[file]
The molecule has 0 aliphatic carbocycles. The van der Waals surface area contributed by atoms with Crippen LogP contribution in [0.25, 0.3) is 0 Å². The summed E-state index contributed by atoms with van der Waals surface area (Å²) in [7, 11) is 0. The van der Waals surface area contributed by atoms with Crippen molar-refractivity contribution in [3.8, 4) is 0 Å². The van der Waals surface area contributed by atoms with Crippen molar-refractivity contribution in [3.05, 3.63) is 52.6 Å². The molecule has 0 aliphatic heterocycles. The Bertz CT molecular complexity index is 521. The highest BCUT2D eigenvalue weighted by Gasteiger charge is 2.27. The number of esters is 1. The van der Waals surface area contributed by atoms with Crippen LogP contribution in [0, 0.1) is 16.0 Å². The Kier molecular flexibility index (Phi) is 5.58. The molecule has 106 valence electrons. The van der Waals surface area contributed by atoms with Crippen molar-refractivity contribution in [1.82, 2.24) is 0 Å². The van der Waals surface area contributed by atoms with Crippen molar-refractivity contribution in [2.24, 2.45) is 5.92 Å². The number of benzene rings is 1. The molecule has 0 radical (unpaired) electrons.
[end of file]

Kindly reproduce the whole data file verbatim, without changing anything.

The molecule has 0 aliphatic carbocycles. The van der Waals surface area contributed by atoms with Crippen LogP contribution in [0.25, 0.3) is 0 Å². The summed E-state index contributed by atoms with van der Waals surface area (Å²) in [7, 11) is 0. The van der Waals surface area contributed by atoms with Crippen molar-refractivity contribution in [3.8, 4) is 0 Å². The van der Waals surface area contributed by atoms with Crippen molar-refractivity contribution in [3.05, 3.63) is 52.6 Å². The molecule has 0 aliphatic heterocycles. The Bertz CT molecular complexity index is 521. The highest BCUT2D eigenvalue weighted by Gasteiger charge is 2.27. The number of esters is 1. The van der Waals surface area contributed by atoms with Crippen LogP contribution in [0, 0.1) is 16.0 Å². The Kier molecular flexibility index (Phi) is 5.58. The molecule has 106 valence electrons. The van der Waals surface area contributed by atoms with Crippen molar-refractivity contribution in [1.82, 2.24) is 0 Å². The van der Waals surface area contributed by atoms with Crippen molar-refractivity contribution in [2.24, 2.45) is 5.92 Å². The number of benzene rings is 1. The molecule has 0 radical (unpaired) electrons.